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Click Fraud: A Persistent Threat in the PPC Industry

As a digital marketing agency with over two decades of experience, we've seen the evolution of the Pay-Per-Click (PPC) industry, including its challenges. One such challenge that continues to plague the industry is click fraud.

In 2019, advertisers lost $42 billion (~9.2%) of the $455 billion spent on online advertising to ad fraud, according to Juniper Research. The Wall Street Journal reported that 28% of all web traffic likely comes from non-human bots. Despite the scale of this issue, it remains difficult to detect due to the increasingly sophisticated techniques employed by fraudsters.

Click fraud is a deceptive practice where the total number of ad clicks or views are artificially inflated for financial gain. This can be done using robots or low-wage workers who repeatedly click on ads, causing advertisers to pay for these fraudulent clicks as if they were genuine.

There are several types of click fraud, including:

  • Click Farms: Groups of individuals are hired to click on ads throughout the day, giving the impression that each click is from a different user and device.

  • Location Fraud: The geographic location of ads is spoofed using a Virtual Private Network (VPN), making ads appear to be shown in a targeted location.

  • Pixel Stuffing: Ads or entire websites are loaded inside a 1x1 pixel, making them invisible to the human eye.
  • Click Bots: Web bots are used to click on ads repeatedly. These bots can be simple programs or large operations installed with malware on user devices.

  • Video Viewing Fraud: The popularity of video channels is faked to appear more appealing to advertisers, who end up paying based on inflated view counts.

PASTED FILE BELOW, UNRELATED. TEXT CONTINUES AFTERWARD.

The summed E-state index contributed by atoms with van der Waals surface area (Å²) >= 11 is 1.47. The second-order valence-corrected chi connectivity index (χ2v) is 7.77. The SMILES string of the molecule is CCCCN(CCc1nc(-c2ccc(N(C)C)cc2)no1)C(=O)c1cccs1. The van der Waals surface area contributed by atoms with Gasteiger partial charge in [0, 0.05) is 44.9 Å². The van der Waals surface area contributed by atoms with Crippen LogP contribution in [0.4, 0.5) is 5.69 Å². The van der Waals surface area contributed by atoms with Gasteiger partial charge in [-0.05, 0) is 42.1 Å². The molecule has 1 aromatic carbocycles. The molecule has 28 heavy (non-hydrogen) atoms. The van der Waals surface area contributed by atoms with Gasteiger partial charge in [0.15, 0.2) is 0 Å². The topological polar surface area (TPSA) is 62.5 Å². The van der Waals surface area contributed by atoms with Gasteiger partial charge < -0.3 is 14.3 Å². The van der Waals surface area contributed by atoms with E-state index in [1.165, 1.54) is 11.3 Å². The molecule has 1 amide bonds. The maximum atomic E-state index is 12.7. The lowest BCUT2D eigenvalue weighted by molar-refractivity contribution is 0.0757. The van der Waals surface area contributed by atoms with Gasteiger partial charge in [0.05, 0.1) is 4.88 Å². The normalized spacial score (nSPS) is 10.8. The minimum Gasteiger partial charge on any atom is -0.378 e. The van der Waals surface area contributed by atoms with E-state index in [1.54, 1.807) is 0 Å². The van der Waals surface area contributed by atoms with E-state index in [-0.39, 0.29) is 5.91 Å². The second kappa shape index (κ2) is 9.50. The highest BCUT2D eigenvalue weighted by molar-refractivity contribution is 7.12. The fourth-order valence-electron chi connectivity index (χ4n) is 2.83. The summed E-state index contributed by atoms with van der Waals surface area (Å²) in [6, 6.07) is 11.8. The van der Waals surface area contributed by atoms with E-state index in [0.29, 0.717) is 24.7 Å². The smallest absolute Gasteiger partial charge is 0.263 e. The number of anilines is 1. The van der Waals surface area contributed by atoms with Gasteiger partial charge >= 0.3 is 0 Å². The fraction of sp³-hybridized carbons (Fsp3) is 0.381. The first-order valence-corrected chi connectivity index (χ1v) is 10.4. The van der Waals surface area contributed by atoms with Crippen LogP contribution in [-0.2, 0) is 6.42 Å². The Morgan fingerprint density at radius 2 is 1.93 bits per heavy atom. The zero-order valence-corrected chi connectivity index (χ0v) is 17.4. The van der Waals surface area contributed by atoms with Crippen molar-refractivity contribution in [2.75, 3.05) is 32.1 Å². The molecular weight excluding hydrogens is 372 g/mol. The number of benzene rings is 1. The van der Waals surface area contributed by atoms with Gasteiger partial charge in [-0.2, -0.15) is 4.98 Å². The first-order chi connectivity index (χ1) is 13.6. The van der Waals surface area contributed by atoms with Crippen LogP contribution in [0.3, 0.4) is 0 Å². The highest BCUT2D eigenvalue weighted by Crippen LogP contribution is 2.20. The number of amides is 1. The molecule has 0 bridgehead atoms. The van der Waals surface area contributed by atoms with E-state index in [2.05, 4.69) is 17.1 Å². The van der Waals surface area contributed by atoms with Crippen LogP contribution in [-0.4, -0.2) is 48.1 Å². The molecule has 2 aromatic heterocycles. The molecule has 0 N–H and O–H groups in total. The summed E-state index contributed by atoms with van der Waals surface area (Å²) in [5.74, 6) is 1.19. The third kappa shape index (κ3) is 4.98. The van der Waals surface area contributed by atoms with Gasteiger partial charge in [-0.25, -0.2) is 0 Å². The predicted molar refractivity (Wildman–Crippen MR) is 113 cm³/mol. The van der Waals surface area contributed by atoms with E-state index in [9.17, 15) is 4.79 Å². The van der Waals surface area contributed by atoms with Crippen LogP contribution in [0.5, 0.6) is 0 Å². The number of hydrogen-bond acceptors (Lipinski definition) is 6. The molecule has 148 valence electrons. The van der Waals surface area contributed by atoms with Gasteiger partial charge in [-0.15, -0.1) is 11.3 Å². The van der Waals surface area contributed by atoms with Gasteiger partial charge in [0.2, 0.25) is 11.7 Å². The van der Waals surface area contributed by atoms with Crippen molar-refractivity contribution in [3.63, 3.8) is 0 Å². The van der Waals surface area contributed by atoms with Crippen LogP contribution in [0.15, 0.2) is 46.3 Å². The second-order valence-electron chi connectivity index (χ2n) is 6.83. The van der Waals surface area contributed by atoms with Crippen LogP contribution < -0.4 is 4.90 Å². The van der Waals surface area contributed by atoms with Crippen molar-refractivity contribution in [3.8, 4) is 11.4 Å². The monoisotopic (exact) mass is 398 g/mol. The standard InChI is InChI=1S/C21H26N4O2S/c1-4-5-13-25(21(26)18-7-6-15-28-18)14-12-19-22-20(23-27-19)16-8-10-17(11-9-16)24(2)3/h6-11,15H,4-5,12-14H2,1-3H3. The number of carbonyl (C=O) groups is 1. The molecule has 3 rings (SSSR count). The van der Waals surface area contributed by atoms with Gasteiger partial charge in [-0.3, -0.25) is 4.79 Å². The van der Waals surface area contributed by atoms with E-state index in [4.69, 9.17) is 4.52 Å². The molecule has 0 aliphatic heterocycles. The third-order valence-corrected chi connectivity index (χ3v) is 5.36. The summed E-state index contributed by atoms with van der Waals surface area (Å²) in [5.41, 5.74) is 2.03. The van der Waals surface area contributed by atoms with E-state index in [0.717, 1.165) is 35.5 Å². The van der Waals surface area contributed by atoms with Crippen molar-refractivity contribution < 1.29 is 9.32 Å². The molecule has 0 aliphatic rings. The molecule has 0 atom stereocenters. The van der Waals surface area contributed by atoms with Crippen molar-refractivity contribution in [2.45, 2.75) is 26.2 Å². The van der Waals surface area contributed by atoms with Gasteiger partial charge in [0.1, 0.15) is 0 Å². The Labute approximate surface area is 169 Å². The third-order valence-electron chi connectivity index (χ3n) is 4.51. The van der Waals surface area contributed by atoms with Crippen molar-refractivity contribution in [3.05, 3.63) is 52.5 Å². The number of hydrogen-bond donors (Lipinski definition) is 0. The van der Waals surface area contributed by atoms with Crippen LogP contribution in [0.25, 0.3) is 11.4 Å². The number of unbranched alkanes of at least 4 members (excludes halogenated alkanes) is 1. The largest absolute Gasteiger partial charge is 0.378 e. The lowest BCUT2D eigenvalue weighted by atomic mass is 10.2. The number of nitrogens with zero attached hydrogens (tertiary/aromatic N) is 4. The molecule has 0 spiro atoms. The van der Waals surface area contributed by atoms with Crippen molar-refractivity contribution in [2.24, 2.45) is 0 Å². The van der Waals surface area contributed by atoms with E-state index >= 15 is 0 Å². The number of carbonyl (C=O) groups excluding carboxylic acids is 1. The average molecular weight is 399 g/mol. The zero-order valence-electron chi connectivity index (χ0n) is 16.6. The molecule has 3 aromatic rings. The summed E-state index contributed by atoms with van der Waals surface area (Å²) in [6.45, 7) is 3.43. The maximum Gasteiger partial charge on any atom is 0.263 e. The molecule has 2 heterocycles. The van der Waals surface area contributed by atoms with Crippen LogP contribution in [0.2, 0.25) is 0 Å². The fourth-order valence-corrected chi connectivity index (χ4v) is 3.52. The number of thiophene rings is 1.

• Source Spoofing: The data detailing where an advertisement ran is altered to appear as a more trustworthy publisher or mobile app.
  • Ad Stacking: Multiple ads are stacked on top of each other, with only the top ad visible. Advertisers are charged for all ads, even those that aren't viewable. 

  • Affiliate Ad Fraud: Fraudsters manipulate the cookies on a user’s device to wrongly credit an associated affiliate as the source of purchase.

  • Domain Spoofing: The domain name is changed to falsely appear as if the ad came from a more reputable site.

A recent survey by Fraud Blocker, a click fraud protection software, revealed that 70% of PPC managers were somewhat or very concerned about ad fraud. More experienced marketers were found to be more concerned about fraud, likely due to their ability to identify it more frequently.

The survey also found that 74% of respondents experienced more than five percent of fraud in their ad campaigns, with an alarming 11% experiencing greater than 25% of fraud. These figures highlight the significant impact of click fraud on campaign performance and budgets.

While click bots were historically the most common type of fraud, the survey showed that "ad stacking" and fraudulent URL sources are now the most prevalent issues for PPC managers. 

To combat click fraud, marketers can follow best practices to identify bots, monitor data from clicks, views, and leads to find irregularities and adjust campaigns accordingly. They can also use anti-fraud services provided by ad networks like Google Ads, although these services can sometimes lack transparency.

When working with our client accounts, small or large, we ALWAYS employ click fraud detection software and monitor ongoing trends.

For example, in June 2023, we saw an average of 9.7% of fraudulent clicks on our client accounts. The highest client fraud detected on Google Ads was a whopping 17.7%, saving our client over $6,000 in just one month!

Overall PPC fraud stats for our client accounts in June 2023

  • Clean Traffic (66.9%)
  • Suspicious Traffic (17.3%)
  • Invalid Traffic (15.8%)

In conclusion, click fraud remains a significant concern in the PPC industry. As we move forward, we believe implementing click fraud protection for our client accounts is as important as wearing a seatbelt while driving. Most of the time you think it's unnecessary, but the risk adds up significantly - and fast. But instead of costing you your life, you'll overspend budgets which may end up costing you your job...

If you would like to discuss click fraud and how to prevent it, please drop us a note.